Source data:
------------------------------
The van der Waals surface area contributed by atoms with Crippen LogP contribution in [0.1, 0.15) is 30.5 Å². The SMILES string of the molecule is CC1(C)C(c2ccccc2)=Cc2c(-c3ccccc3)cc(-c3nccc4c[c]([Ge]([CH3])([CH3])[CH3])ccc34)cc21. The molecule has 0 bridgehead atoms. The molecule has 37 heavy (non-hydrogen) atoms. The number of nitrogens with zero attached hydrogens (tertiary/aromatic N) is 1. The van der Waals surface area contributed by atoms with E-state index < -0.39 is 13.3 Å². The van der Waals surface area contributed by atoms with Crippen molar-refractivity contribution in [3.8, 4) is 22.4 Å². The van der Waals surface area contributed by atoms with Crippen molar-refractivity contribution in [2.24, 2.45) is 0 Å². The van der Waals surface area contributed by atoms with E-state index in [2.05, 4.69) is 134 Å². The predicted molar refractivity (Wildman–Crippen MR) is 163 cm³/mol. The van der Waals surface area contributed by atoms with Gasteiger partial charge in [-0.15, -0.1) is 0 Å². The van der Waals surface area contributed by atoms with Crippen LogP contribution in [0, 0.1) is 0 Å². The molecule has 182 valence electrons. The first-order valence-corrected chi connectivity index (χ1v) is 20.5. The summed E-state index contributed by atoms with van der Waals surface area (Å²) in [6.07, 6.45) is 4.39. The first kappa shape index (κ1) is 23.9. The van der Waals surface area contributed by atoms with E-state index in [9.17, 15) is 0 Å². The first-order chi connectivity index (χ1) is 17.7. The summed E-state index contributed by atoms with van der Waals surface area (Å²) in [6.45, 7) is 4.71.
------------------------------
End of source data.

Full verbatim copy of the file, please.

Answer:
The van der Waals surface area contributed by atoms with Crippen LogP contribution in [0.1, 0.15) is 30.5 Å². The SMILES string of the molecule is CC1(C)C(c2ccccc2)=Cc2c(-c3ccccc3)cc(-c3nccc4c[c]([Ge]([CH3])([CH3])[CH3])ccc34)cc21. The molecule has 0 bridgehead atoms. The molecule has 37 heavy (non-hydrogen) atoms. The number of nitrogens with zero attached hydrogens (tertiary/aromatic N) is 1. The van der Waals surface area contributed by atoms with E-state index < -0.39 is 13.3 Å². The van der Waals surface area contributed by atoms with Crippen molar-refractivity contribution in [3.8, 4) is 22.4 Å². The van der Waals surface area contributed by atoms with Crippen molar-refractivity contribution in [2.24, 2.45) is 0 Å². The van der Waals surface area contributed by atoms with E-state index in [2.05, 4.69) is 134 Å². The predicted molar refractivity (Wildman–Crippen MR) is 163 cm³/mol. The van der Waals surface area contributed by atoms with Gasteiger partial charge in [-0.15, -0.1) is 0 Å². The van der Waals surface area contributed by atoms with Crippen LogP contribution in [0, 0.1) is 0 Å². The molecule has 182 valence electrons. The first-order valence-corrected chi connectivity index (χ1v) is 20.5. The summed E-state index contributed by atoms with van der Waals surface area (Å²) in [6.07, 6.45) is 4.39. The first kappa shape index (κ1) is 23.9. The van der Waals surface area contributed by atoms with E-state index in [9.17, 15) is 0 Å². The first-order chi connectivity index (χ1) is 17.7. The summed E-state index contributed by atoms with van der Waals surface area (Å²) in [6.45, 7) is 4.71.